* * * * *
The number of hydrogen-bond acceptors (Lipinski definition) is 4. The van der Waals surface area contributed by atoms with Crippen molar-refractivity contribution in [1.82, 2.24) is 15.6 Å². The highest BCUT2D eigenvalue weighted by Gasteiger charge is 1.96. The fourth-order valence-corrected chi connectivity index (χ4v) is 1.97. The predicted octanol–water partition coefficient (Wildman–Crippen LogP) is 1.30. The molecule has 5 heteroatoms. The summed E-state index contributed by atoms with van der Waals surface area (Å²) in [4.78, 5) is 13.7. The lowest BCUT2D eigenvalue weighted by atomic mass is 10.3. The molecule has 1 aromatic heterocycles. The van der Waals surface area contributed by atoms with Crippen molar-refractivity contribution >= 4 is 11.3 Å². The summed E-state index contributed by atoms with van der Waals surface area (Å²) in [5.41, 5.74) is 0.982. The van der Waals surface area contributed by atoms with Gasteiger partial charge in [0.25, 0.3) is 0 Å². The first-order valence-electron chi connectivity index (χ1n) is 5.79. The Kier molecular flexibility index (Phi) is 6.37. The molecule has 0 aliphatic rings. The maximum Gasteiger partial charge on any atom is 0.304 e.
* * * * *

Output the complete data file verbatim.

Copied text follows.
The number of hydrogen-bond acceptors (Lipinski definition) is 4. The van der Waals surface area contributed by atoms with Crippen molar-refractivity contribution in [1.82, 2.24) is 15.6 Å². The highest BCUT2D eigenvalue weighted by Gasteiger charge is 1.96. The fourth-order valence-corrected chi connectivity index (χ4v) is 1.97. The predicted octanol–water partition coefficient (Wildman–Crippen LogP) is 1.30. The molecule has 5 heteroatoms. The summed E-state index contributed by atoms with van der Waals surface area (Å²) in [4.78, 5) is 13.7. The lowest BCUT2D eigenvalue weighted by atomic mass is 10.3. The molecule has 1 aromatic heterocycles. The van der Waals surface area contributed by atoms with Crippen molar-refractivity contribution >= 4 is 11.3 Å². The summed E-state index contributed by atoms with van der Waals surface area (Å²) in [5.41, 5.74) is 0.982. The van der Waals surface area contributed by atoms with Gasteiger partial charge in [0.25, 0.3) is 0 Å². The first-order valence-electron chi connectivity index (χ1n) is 5.79. The Kier molecular flexibility index (Phi) is 6.37. The molecule has 0 aliphatic rings. The maximum Gasteiger partial charge on any atom is 0.304 e.